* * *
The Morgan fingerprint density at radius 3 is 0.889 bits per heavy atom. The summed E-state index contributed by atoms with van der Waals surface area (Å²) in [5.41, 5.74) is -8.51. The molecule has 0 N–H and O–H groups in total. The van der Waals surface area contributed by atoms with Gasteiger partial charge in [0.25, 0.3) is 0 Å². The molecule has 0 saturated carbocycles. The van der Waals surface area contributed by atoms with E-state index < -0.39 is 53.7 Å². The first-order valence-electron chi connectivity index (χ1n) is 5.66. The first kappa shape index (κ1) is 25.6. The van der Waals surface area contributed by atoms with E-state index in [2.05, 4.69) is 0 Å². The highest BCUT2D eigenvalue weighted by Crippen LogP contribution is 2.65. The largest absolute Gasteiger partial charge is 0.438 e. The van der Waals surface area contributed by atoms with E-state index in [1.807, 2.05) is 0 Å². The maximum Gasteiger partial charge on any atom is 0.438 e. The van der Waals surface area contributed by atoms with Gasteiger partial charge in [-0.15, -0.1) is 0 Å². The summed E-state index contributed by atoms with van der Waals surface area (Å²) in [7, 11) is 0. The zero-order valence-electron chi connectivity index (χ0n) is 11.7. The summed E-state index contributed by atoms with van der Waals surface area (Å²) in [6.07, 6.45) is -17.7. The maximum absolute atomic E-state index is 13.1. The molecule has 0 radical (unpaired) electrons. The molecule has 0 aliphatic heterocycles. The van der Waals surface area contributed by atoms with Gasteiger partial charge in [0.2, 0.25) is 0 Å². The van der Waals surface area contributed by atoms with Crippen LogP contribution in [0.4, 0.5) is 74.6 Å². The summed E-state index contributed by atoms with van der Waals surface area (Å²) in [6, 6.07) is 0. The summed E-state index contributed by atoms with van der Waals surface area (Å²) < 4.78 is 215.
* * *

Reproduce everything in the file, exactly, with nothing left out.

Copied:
The Morgan fingerprint density at radius 3 is 0.889 bits per heavy atom. The summed E-state index contributed by atoms with van der Waals surface area (Å²) in [5.41, 5.74) is -8.51. The molecule has 0 N–H and O–H groups in total. The van der Waals surface area contributed by atoms with Gasteiger partial charge in [0.25, 0.3) is 0 Å². The molecule has 0 saturated carbocycles. The van der Waals surface area contributed by atoms with E-state index < -0.39 is 53.7 Å². The first-order valence-electron chi connectivity index (χ1n) is 5.66. The first kappa shape index (κ1) is 25.6. The van der Waals surface area contributed by atoms with E-state index in [2.05, 4.69) is 0 Å². The highest BCUT2D eigenvalue weighted by Crippen LogP contribution is 2.65. The largest absolute Gasteiger partial charge is 0.438 e. The van der Waals surface area contributed by atoms with E-state index in [1.807, 2.05) is 0 Å². The maximum Gasteiger partial charge on any atom is 0.438 e. The van der Waals surface area contributed by atoms with Gasteiger partial charge in [-0.15, -0.1) is 0 Å². The summed E-state index contributed by atoms with van der Waals surface area (Å²) in [7, 11) is 0. The zero-order valence-electron chi connectivity index (χ0n) is 11.7. The summed E-state index contributed by atoms with van der Waals surface area (Å²) in [6.07, 6.45) is -17.7. The maximum absolute atomic E-state index is 13.1. The molecule has 0 radical (unpaired) electrons. The molecule has 0 aliphatic heterocycles. The van der Waals surface area contributed by atoms with Gasteiger partial charge in [0.2, 0.25) is 0 Å². The van der Waals surface area contributed by atoms with Crippen LogP contribution in [0.4, 0.5) is 74.6 Å². The summed E-state index contributed by atoms with van der Waals surface area (Å²) in [6, 6.07) is 0. The summed E-state index contributed by atoms with van der Waals surface area (Å²) < 4.78 is 215.